Huge victory for TPS holders!

On October 3, 2018, a federal court blocked the Trump administration from ending TPS for Sudan, Nicaragua, Haiti and El Salvador. The judge in Ramos v. Nielsen recognized that TPS holders, many of whom have lived in the U.S. for more than two decades, and the states and local communities where they live, would face harm that could not be undone if the ruling were not granted.

The judge also decided there were serious questions about the Trump administration’s decision to terminate TPS that require a full hearing.  

This means that TPS holders from Sudan, Nicaragua, Haiti and El Salvador will continue to have TPS status and work permission until a full hearing takes place.

As of this update, the government has not yet filed an appeal of this ruling.

The fight to protect families continues.


QUICK LINKS:

For TPS holders:

For Liberians with DED:

Resources for TPS and DED holders:


TPS HOLDERS FROM SUDAN, NICARAGUA, HAITI AND EL SALVADOR REMAIN IN STATUS

Updated 10/31/2018

- Click here for Kreyol -

Preliminary Injunction Blocks TPS Termination for Sudan, Nicaragua, Haiti and El Salvador. Auto-Extension of Work Authorization for Sudan and Nicaragua.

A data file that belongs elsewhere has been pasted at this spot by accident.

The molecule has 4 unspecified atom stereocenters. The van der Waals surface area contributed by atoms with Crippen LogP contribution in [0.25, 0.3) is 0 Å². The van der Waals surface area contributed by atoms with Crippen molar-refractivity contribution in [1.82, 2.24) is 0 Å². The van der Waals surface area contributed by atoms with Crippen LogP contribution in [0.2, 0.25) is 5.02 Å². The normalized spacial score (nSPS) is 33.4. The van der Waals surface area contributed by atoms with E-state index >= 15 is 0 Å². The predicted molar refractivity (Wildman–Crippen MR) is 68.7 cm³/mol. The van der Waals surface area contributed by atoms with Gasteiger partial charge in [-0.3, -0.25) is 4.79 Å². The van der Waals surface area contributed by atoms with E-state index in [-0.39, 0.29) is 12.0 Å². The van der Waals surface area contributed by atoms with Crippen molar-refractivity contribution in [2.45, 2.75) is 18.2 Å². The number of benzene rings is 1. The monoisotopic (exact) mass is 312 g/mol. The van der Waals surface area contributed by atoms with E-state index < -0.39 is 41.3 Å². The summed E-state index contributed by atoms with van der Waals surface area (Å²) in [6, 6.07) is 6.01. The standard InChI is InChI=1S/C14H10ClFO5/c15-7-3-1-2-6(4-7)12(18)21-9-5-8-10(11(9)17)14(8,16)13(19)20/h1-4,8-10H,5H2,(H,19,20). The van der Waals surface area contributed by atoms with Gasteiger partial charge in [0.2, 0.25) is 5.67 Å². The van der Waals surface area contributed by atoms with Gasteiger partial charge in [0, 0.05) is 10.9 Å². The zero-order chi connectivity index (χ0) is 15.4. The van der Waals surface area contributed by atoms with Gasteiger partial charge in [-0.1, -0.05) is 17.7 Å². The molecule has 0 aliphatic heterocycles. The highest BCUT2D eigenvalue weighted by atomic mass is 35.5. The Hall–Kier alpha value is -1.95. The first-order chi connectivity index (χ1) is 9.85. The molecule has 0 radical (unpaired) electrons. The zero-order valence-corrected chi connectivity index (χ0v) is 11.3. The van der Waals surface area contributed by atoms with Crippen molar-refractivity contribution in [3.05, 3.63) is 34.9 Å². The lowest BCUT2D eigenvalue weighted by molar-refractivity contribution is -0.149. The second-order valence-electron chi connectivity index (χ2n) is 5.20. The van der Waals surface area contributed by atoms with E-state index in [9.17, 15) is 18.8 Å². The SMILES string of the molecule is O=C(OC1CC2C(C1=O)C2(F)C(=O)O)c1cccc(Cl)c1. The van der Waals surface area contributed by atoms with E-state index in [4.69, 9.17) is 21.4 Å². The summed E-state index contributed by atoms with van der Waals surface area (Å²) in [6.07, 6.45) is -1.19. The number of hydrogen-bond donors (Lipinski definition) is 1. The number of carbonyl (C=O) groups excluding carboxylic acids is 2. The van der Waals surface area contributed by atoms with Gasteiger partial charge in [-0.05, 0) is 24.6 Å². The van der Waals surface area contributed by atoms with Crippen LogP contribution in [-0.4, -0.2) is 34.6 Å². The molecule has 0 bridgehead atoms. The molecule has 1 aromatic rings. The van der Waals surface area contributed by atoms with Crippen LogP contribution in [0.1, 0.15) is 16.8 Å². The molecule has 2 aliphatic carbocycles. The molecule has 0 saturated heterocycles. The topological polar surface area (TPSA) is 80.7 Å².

On October 3, 2018, a federal court in San Francisco blocked the termination of TPS for Sudan, Nicaragua, Haiti and El Salvador in the lawsuit Ramos v. Nielsen. The court ordered Homeland Security (DHS) to maintain TPS and work authorization for TPS holders from these 4 countries.

Important information for TPS holders from Haiti and El Salvador

TPS holders from Haiti and El Salvador continue to have TPS status and permission to work. If the injunction remains in effect on March 2, 2019, a second Federal Register Notice will be issued. This second Notice will automatically extend work permission for TPS holders for all 4 countries, Sudan, Nicaragua, Haiti and El Salvador, beyond April 2, 2019.

Currently,

  •  Haitian TPS and work authorization expires on July 22, 2019
  • SalvadoranTPS and work authorization expires on September 9, 2019

Important information for TPS holders from Sudan and Nicaragua

On October 31, 2018, a Federal Register Notice announced that work permission for TPS holders from Sudan and Nicaragua will be automatically extended until April 2, 2019. This will protect TPS holders from Sudan and Nicaragua whose work authorization would otherwise expire.
 
1. TPS holders from Sudan and Nicaragua have automatic work authorization through April 2, 2019
 
TPS holders from Sudan and Nicaragua who filed a TPS re-registration during the last TPS registration period have automatic work authorization through April 2, 2019. Even though your work authorization card shows an expiration date, you continue to have permission to work through April 2, 2019.
 
2. You do NOT need to file an application or pay a fee for automatic work permission